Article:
It was a beautiful early summer day in May. I joined a few boardmembers from our local land trust as we car-pooled to Brunswick for Maine’s annual land conservation conference. We disappeared into the bowels of the large high school for a day of presentations, workshops, and “networking.”
I tend not to “do well” at such events, unable to restrain myself from openly questioning central, comforting assumptions that are usually the basis for earnest collegial intercourse. Being a squeaker is often passingly unpleasant for both squeeker and squeekees. Alas.
So it went in the workshop on “Advanced Strategies for Farmland Protection,” where the effervescent presenter delivered a confidently upbeat message based in part on the number of youngish Maine people who were now or would soon be “farmers.”
“How do you define ‘farmer?’” I quibbled.
He noted that the State ranks one a farmer if one produces $2,000 worth of something agricultural, including material consumed by the household, annually. Hence, this rising tide of “farmers” likely must rely on non-farm day-jobs. Typically, the catastrophic economics of farming were inappropriate to the workshop— family farming’s relentlessly non-profit status an unacknowledged and inconvenient elephant-in-the-room. The chirpy strategies under discussion, I (perhaps uncharitably) suggested, amounted to “putting lipstick on a zombie.”
The last workshop series offered various topics including, “The Land Conservation Response to Climate Change: Adaptation Strategies.” The small group attending heard Andrew Whitman of the Manomet Center discuss the recent (un-newsworthy) University of Maine climate report. But Mr. Whitman signaled that he might know more than he was letting on, especially with his repeated references to the “five stages of grief.” This so-called “Kubler-Ross” syndrome describing personal adaptation to “terminal illness or catastrophic loss” punctuated the talk as Whitman gently acknowledged that there appeared to be no going back to the familiar climate regime underwriting the development of human society.
Beyond tacit expressions of personal grief, there were no alarms, no stark warning of cataclysms to come. Yet, based on the emphatic, though largely unreported urgings of NASA’s James Hansen and the increasingly unnerving wave of new evidence showing climate events rapidly outpacing earlier predictions, I wondered aloud whether a less moderate presentation might be warranted. After all, trust organizations are chartered, in part, as having an educational mission. And if things were getting as dire as Hansen and others who understood the primary science were lamenting, shouldn’t we be talking openly about that?
Whitman nodded sympathetically and said that he had considered giving such a talk, but had decided against it. Yet, here was a likely supportive crowd, I continued, perhaps more open than most to hearing some blunt appraisal, and perhaps institutionally given to considering longer term issues. Surely this was a group of grown-ups who could take whatever he might dish out.
As I pressed my request for candor, people turned around in their seats, curious at who this ill-mannered intruder might be. It’s a common reaction. Alack.
We cruised back home, and that evening, as darkness fell I liberated carbon, coaxing a relic tractor (2 years younger than its operator) over April-planted corn and peas. Later that night a colleague sent me a link to a You Tube fragment: Part of a talk given by Ken Ward. The subject was climate change and the apparent structural inability of environmental, political, or societal institutions to deal with (or even acknowledge) the problem.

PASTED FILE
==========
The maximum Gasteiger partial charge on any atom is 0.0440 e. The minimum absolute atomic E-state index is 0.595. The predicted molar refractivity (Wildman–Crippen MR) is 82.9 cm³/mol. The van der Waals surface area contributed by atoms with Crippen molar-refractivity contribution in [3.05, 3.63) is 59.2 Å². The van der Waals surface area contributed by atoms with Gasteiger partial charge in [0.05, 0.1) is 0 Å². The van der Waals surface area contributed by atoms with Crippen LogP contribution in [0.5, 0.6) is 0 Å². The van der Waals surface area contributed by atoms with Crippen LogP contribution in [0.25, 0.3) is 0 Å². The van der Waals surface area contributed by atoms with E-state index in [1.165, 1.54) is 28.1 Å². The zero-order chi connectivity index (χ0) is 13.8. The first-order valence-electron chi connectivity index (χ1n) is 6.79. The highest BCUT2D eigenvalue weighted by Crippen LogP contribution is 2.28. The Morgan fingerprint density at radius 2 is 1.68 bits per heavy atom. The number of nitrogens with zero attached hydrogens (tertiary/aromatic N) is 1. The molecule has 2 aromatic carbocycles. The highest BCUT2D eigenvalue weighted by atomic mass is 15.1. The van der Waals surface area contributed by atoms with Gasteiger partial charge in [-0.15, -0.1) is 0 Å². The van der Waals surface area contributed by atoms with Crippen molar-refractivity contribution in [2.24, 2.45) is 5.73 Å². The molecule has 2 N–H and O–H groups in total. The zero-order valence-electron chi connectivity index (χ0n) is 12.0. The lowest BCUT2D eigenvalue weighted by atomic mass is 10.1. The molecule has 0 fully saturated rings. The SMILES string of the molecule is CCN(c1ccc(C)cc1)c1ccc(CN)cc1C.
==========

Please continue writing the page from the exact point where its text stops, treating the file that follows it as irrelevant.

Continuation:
Ward, who toiled for decades inside major national enviro outfits, told me today that he was booked at Tufts University to give a short talk — the usual Power Point deal — as part of a panel on climate change. But, he said, “I’ve been giving 20 minute talks for 20 years,” to little effect. Driven by the emerging bad news, he chucked the canned presentation and offered a bracing and candid appraisal.
He spoke the unspeakable, telling the assembled, “I am essentially saying what everybody really kinda knows (or many people kinda know). But we have no way of saying that in public because our leadership, and our organizations, and our structure is based on raising money and being “positive” and optimistic. And we have a whole set of polls going back 20 years that say if we tell people the truth it will bum them out. So we don’t tell the truth. So as a result nobody knows what’s going on and we’re f**ked.”
The scale and rapidity of climate warming and glacial melting rapidly escalates. As forests turn from carbon sinks to carbon emitters, long-frozen methane deposits boil out of arctic seabeds and tundra, polar areas turn from reflective white to absorbent blue/ brown / green, and other “positive feedback loops” gather force, the prospect of an iceless planet begins to heave into view.
Ward cautioned that based a now easily foreseeable 3 to 4 degrees Centigrade global temperature increase, “The (resultant) amounts of sea level rise are humongous… simply beyond what civilization can sustain … losing 50 percent of species … Hollywood movie-type stuff.”
University of South Florida academic Martin Schonfeld describes the increasingly unstable ice sheet regime as “poised to lurch.” He notes the cascading sea level-rise (SLR) effects of melting the main planetary ice sheets: “West Antarctica = 19ft SLR, Greenland = 24ft SLR, East Antarctica = 170ft SLR.”
Losing all three ice shields, Schonfeld calculates, takes the oceans up 213 feet: “Think Statue of Liberty up to her neck in water.”
Can we talk?
RICHARD RHAMES is a dirt-farmer in Biddeford, Maine (just north of the Kennebunkport town line). He can be reached at: firstname.lastname@example.org